Molecular Vision 2012; 18:103-113 <>
Received 5 August 2011 | Accepted 12 January 2011 | Published 17 January 2012

Accumulation and autofluorescence of phagocytized rod outer segment material in macrophages and microglial cells

Lei Lei,1,2 Radouil Tzekov,1 Shibo Tang,2 Shalesh Kaushal1

1The Department of Ophthalmology, University of Massachusetts Medical School, Worcester, MA; 2State Key Laboratory of Ophthalmology, Zhongshan Ophthalmic Center, Sun Yat-sen University, Guangzhou, China

Correspondence to: Shalesh Kaushal, The Department of Ophthalmology, University of Massachusetts Medical School, 381 Plantation Street, Worcester, MA, 01605; Phone: (352) 362-6058; FAX: (508) 856-1552; email:


Purpose: To explore the ability of macrophages and microglial cells to phagocytize rod outer segments (ROSs) in a cell culture and characterize the resulting lipofuscin-like autofluorescence (LLAF).

Methods: Either regular or modified ROSs or ROS components (11-cis-retinal, all-trans-retinal, lipids) were fed to macrophages and microglial cells for 4 days. Afterwards, autofluorescence was detected by fluorescence-activated cell sorting (FACS) at two different wavelengths (533 nm and 585 nm), and the cells were imaged by confocal and electron microscopy. Fluorescein isothiocyanate (FITC)-labeled ROSs were added to macrophage and microglial cell cultures for 1–24 h to determine the kinetics of phagocytosis in these cell lines.

Results: Feeding with different ROSs or ROS components led to a significant increase in LLAF in both microglia and macrophages. The 4-hydroxynonenal (HNE)-modified ROSs gave rise to the highest increase in LLAF at both 533 nm and 585 nm. Application of 11-cis-retinal or all-trans-retinal resulted in higher LLAF at 585 nm, compared to application of 9-cis-retinal or liposomes. Fluorescein isothiocyanate-labeled ROSs co-localized well with lysosomes in both types of cells. HNE-modified ROSs were phagocytized more rapidly by both types of cells, compared to unmodified ROSs. Electron microscopy demonstrated inclusion bodies containing whorls of membranes in all types of cells fed with ROSs.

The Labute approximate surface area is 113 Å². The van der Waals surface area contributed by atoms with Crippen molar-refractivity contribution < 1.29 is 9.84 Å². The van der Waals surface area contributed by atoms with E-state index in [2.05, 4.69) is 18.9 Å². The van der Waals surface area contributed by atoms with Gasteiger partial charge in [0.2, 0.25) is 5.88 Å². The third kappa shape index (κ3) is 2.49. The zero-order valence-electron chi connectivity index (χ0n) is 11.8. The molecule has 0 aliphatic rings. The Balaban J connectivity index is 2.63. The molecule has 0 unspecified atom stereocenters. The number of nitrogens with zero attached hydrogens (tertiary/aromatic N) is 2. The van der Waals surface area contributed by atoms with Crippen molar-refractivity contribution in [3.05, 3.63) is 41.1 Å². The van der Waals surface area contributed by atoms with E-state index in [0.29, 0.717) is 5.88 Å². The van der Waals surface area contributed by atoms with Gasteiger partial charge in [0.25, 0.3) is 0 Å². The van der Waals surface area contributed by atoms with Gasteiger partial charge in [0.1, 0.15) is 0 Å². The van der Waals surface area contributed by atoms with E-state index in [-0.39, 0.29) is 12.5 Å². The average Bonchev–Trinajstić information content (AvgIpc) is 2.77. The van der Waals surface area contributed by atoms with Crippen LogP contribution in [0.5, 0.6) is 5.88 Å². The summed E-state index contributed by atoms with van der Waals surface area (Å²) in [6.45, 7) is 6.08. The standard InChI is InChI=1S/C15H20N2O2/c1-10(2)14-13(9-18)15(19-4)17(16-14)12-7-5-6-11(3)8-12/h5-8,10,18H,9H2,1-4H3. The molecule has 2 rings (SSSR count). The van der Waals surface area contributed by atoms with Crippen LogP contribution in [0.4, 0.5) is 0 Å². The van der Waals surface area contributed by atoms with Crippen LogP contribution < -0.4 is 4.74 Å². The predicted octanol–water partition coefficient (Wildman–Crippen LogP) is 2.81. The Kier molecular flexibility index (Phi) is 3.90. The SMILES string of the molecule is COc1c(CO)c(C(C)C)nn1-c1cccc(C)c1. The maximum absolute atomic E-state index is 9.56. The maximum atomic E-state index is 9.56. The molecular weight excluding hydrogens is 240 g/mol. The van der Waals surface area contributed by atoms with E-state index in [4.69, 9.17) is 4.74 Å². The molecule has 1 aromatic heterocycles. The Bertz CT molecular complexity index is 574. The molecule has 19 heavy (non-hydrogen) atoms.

Conclusions: Both macrophages and microglia have the ability to phagocytize ROSs, and this results in increased autofluorescence. Oxidation of ROSs results in faster phagocytosis, higher levels of LLAF, and the appearance of more inclusion bodies inside the cells. Results from the present study suggest that both types of cells accumulate lipofuscin-like material under physiologically relevant conditions. Such accumulation could interfere with their ability to clear cellular debris and could be part of the pathogenetic mechanism for age-related macular degeneration and other lipofuscinopathies.